American magazine The Atlantic has been providing literary and cultural commentary for more than 150 years, but its traditional roots havenât hindered it from evolving into a publication fit for the digital age.
Indeed, many have commented on why other media companies should pay attention to The Atlantic, in part because of the variety of things itâs doing in digital, but also because of the way itâs monetizing its content. As Gigaomâs Mathew Ingram previously noted, The Atlantic seems to be growing its traditional print-based revenue AND its digital revenue.
Back in August 2011, The Atlantic launched a new iPad app, bringing together its magazine, the website and its sister site, The Atlantic Wire. Readers can get some free content, as per whatâs available on its site, but they can also subscribe to the magazine through in-app purchases. Today, however, The Atlantic is venturing into new territory with a new iPad-optimized HTML5 Web app for The Atlantic Wire, featuring a swipe-to-browse interface. Access via tablets has increased by more than 210 percent year-on-year for the publication, so it makes sense.
âAs we see increased tablet adoption rates among our readers, we are actively experimenting with technologies that help us create great experiences in a media landscape with more and more choice,â explains Kimberly Lau, vice president and general manager for Atlantic Digital. âWe believe the future of digital publishing will require a multiple-platform, multiple-product strategy where users can access Atlantic content whenever and however they want it. To meet this challenge, we are constantly seeking to develop our internal capabilities and partnerships, and this new Wire app does just that.â
Launched in 2009, The Atlantic Wire aggregates news and opinions from across print, online, TV and radio outlets.
Using Sencha Touch, an HTML5 framework developed by Sencha, The Atlantic is moving away from âexpensive and restrictive native iOS developmentâ to HTML5, but itâs not ditching native. Far from it.
âWeâve invested in iOS native apps, but needed to start experimenting with other delivery options as well,â the company said in a statement. âHTML 5 was a natural next step. Weâre not ditching anything; rather weâre providing a full suite of options to consumers on different platforms and see this HTML5 app and our native iOS app as complementary.â
What you can expect
Weâve had a play around with it and, we have to say, itâs a very nice app. Itâs responsive and has the âfeelâ of a native app. When you first launch it, youâre given instructions on how it works, with swipes and taps very much the order of the day:
Removing the URL bar from the equation, youâll note after a minute of browsing that it does very muchÂ look like a native app, and the top pane scrolls left/right independently of the main stories pane.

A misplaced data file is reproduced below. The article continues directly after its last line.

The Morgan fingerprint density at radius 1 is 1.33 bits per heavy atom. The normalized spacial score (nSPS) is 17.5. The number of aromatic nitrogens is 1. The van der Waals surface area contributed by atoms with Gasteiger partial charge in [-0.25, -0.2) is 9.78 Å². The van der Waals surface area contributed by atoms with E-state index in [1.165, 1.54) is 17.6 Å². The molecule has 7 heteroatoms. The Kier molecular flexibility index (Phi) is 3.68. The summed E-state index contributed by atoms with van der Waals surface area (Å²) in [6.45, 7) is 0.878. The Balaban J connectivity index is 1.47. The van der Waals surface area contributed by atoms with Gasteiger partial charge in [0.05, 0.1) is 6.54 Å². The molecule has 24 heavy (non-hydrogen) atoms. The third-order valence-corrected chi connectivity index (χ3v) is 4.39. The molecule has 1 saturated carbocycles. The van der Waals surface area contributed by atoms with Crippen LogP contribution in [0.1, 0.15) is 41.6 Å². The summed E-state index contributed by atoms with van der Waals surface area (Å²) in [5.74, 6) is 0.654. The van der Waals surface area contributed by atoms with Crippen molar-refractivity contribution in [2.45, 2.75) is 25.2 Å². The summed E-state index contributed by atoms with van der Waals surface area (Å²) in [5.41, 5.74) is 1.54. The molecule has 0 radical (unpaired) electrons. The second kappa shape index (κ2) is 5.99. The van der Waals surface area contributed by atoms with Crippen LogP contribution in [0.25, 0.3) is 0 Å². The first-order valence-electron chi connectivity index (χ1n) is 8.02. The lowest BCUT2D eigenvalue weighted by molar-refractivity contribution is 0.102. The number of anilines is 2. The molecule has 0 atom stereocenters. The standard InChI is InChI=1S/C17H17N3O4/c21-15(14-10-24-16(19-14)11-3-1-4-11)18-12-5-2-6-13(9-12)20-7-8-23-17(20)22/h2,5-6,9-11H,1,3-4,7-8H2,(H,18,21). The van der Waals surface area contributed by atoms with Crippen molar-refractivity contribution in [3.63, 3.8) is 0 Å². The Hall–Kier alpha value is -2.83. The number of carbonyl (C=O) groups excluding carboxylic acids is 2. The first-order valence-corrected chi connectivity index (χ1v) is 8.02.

Itâs also worth noting the difference, or lack thereof, between landscape and portrait mode for stories, which I canât quite decide is a good or bad thing.
When you flip it round to read it in landscape, the text remains the same (e.g. in âPortraitâ), but a pane appears down the right instead to fill the gap, asking you what content youâd like to read more/less of, and also selling another The Atlantic publication called Quartz. This is the only visible advert in the app, itâs worth mentioning.
You can also share articles easily through the small âShareâ icon in the toolbarâ¦
â¦while the app makes it easy to add a bookmark to your homescreen, which completes the native-like look-and-feel of this HTML5 app.
HTML5: The end of native apps?
Of course, The Atlantic isnât the first publication to explore HTML5 as a viable alternative to native iOS apps.
Back in 2011, the Financial Times expressed concerns about the lack of data Apple made available around user-activity on the App Store. It was this that formed the basis of its Web app, though the 30% cut that Apple takes will certainly have played a part in the move too. The result? Well, the FT Web app drew in two million users in the ten months of its launch.
Then, in October last year, The New York Times launched an âexperimentalâ HTML5 iPad Web app, which positions it well to bypass Appleâs 30% Newsstand fee if it decides this is to be its future. For now, however, The New York Times isnât emulating the FT by pulling its native iPad app.
As for The Atlantic, it remains to be seen how â or if â it will integrate any direct monetization options into its new Web app. Longer term, it may see fit to keep its existing iPad app, replete with in-app purchases, and have this website-oriented incarnation in place alongside. Or it may look to move entirely into HTML5 â but this will be dictated largely by the market.
Feature Image Credit â Thinkstock